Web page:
Benefit From Free Passive Solar Heating

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    The Sun is the most powerful source of energy in our Solar System and without its light and heat the Earth would be just another inhabitable Planet. The problem we find today is harnessing its energy for our own use. Although there are many products being manufactured such as Photovotaics for Energy to Electric conversion one of the first known and easiest methods of harvesting the Suns energy is passive solar heating.

    This method of harvesting can be the least expensive and the most versatile and ranges from almost no intervention to elaborate solar farms that capture the suns heat and generate electricity from steam turbines.

    Unfortunately finding a steam turbine to match the color of your house is next to impossible but there are things that the average home owner can do to make use of this free energy source.

    Passive solar technology is described as being able to capture the solar heat without or with minimal mechanical intervention. The reason behind this is to maximize the benefit without cost.

    The simplest form of Passive Solar Heating is just opening you blinds on a Fall, Winter or Spring day to allow the Sun to enter your home. Even when the temperatures are cold outside the Suns Radiation will enter into the home and be absorbed by furniture, walls and flooring materials. In the evening when the Sun goes down the heat within these items will escape back into the home.

    The next step up would be to install materials in the home such as brick and stone walls  or slate and tile floors to act as a thermal mass. Stone and Ceramic materials have a low transfer rate and once heated will store and emit the energy over a long period of time.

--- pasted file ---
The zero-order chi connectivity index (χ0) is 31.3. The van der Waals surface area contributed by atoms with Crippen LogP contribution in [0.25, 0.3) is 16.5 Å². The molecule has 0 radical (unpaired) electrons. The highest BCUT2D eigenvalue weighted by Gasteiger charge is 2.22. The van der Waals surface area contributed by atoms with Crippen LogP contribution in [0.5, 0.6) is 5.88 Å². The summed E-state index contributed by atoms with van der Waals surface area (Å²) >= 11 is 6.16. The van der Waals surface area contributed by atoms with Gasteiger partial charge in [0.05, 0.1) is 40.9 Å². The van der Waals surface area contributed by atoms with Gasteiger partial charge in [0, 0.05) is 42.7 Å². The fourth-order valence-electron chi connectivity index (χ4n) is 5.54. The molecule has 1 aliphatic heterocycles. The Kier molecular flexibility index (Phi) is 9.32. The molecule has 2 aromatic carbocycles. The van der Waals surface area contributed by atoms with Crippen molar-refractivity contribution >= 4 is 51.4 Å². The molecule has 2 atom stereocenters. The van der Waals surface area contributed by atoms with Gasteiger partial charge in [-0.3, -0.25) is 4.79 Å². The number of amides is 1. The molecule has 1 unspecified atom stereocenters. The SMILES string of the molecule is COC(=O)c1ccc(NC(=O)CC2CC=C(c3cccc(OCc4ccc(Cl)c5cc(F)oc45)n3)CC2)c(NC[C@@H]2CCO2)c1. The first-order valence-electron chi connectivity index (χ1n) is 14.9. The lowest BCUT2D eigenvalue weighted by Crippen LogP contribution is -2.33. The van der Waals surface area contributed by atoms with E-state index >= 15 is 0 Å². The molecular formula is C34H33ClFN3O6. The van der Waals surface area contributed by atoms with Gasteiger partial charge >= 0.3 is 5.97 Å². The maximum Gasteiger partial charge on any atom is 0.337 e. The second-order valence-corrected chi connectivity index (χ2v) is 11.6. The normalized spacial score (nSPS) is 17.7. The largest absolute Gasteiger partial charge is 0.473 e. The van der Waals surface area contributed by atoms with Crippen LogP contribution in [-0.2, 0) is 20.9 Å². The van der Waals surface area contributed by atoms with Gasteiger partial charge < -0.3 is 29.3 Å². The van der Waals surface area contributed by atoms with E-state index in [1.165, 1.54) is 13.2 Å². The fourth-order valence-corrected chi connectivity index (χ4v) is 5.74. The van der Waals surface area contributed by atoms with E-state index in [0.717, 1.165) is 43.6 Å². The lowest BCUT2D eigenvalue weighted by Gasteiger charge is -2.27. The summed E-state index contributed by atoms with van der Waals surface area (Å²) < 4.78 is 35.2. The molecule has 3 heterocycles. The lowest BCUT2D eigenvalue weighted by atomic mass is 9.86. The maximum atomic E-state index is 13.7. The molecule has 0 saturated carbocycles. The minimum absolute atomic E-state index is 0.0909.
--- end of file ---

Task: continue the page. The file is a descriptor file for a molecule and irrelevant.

To understand the difference in materials that can be used you can think of a pot on your stove. A heavy cast iron fry pan takes a long time to heat up but once heated it will store and transfer the heat evenly. A thin aluminum pot on the other hand can be used to transfer the heat to water in the pot to speed the time to boiling but once the water is emptied the aluminum pot will cool quickly. For this reason if you were to choose between aluminum and cast iron as a thermal mass or bank to put our solar heat in for later use we would choose the cast iron.

    There are many other factors that you should consider if you are planing a new home and have the ability to choose materials and the homes location.

    To maximize the amount of energy you can capture you should position the home on the south or southwest side of a hill if you live in the Northern Hemisphere and if you are below the equator you would want to be on the North side. This way you will receive more of the winter sun.

    The homes windows should be maximized on the sun facing side and minimized on the side that does not get exposure. This is to allow light into the home and also because windows on the non facing side will have a lower insulating R Factor then a normal wall with insulation. Although this can be somewhat difficult to accomplish with planning you can use the non facing side of the home for Utility, Garage and other less used rooms.